By contrast, Eritrea, whose relations with neighbours Sudan, Djibouti and Ethiopia were in bad shape for the last two decades before the recent rapprochement, had cut ties with powers willing to influence the region, later establishing a close relationship with Qatar. This enabled the Isaias Afewerki-led government to receive military and financial aid. But their loyalty faltered when Qatar tried to break Eritrea’s stalemate with Ethiopia.
Eritrea accepted an offer from Saudi Arabia and the UAE to create an alliance, and signed a security partnership pact with the UAE in 2015, which allowed the building of the Emirati base in Assab. While the UAE and Saudi Arabia provided financial aid, and agreed to expand infrastructure and raise fuel supplies, Eritrea, on its part, agreed to provide land, airspace and allegedly sent 400 soldiers to the war in Yemen.
On top of the war in Yemen, the situation pushed global and regional powers to reconsider their strategy towards the Horn and revive the strategic consideration of the countries west of the Red Sea. This created three factions in the region, according to Awol: the Arab bloc (led by the Saudi Arabia, which is reportedly setting up a base in Djibouti, as well as the UAE, Egypt and Bahrain); the Iran block; and the Qatar-Turkey bloc.
Meanwhile, Ethiopia remained neutral, a position which, in fact, emanated from the government’s foreign policy, which is based on non-interference and mutual respect for sovereignty. “We have always embraced a policy that is based on neutrality and a non-partisan approach. No matter how dynamic situations are in the Horn, we will maintain the status quo,” said Meles Alem, spokesperson of the Ministry of Foreign Affairs (MoFA), in a press briefing held a month ago.
As a part of its integration efforts, Ethiopia has close relationships with both the Qatar-Turkey, and Arab blocs. While being a promising destination for Qatari investment, Ethiopia has managed to attract Turkish investment to the tune of around half of the six billion dollars Turkey has invested in Africa. At the same time, the country has maintained ties with the emerging powers in the Horn- Saudi and UAE.
Last July, following the official visit to Ethiopia of Abu Dhabi’s crown prince, Sheikh Mohamed Bin Zayed, the UAE committed three billion dollars in aid and investments to the country. One billion dollars was deposited into the account of the National Bank of Ethiopia as a temporary solution for the foreign currency crisis. A month later, the Saudi Foreign Minister, Adel bin Ahmed Al-Jubeir, visited and pledged to raise his nation’s investment in Ethiopia, although he did not specify the amount. “All of our actions reveal how balanced we are in our relations with the Gulf countries,” said Meles.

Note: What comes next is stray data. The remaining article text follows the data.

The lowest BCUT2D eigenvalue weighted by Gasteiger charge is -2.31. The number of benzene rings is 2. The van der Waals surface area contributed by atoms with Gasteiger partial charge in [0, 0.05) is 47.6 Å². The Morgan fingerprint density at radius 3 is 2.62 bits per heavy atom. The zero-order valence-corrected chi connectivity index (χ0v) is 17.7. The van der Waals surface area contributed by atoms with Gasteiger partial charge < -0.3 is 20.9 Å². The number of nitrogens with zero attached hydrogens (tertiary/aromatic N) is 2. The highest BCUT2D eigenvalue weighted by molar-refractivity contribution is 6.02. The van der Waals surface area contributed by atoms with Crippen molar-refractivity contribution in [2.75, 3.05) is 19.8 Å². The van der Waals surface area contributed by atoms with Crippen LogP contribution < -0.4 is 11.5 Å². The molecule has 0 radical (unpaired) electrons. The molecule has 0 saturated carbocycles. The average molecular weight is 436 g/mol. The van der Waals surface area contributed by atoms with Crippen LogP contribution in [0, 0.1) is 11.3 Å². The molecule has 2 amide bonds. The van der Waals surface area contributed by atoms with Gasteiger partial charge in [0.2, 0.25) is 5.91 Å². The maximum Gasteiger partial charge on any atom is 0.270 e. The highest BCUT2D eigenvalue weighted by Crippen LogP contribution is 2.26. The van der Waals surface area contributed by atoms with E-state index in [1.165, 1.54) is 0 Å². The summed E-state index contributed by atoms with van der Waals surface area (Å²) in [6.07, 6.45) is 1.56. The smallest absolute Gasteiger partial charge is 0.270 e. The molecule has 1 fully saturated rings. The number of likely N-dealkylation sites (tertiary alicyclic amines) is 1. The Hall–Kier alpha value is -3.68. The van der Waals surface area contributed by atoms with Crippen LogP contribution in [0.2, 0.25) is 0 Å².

But this doesn’t seem convincing to some experts, including Mekonnen Fisseha, an Assistant Professor of Law at Mekelle University. “As it stands, there is a lack of clarity in the government’s policy directions. The ongoing alliances and scenarios seem to point to a radical shift in foreign relations,” he argues. For him, it looks like Ethiopia has sided with the Gulf nations, as can be observed from the role the Gulf played in the normalization process of the Ethio-Eritrea relations.
He is not the only one to assert that the peace pact signed between Ethiopia and Eritrea smacks of influence from the Gulf nations in Ethiopia’s security affairs. “Although Ethiopia has been able to be neutral and benefit from the renewal of interest in the Horn so far, it has started a dangerous game,” Awol states. “The combination of the Gulf’s transactional politics and Africa’s often kleptocratic leadership style [often characterized by exploiting national resources and theft using power] could prove unstable, as historic rivalries take on new turns and matters develop beyond the Horn’s control.”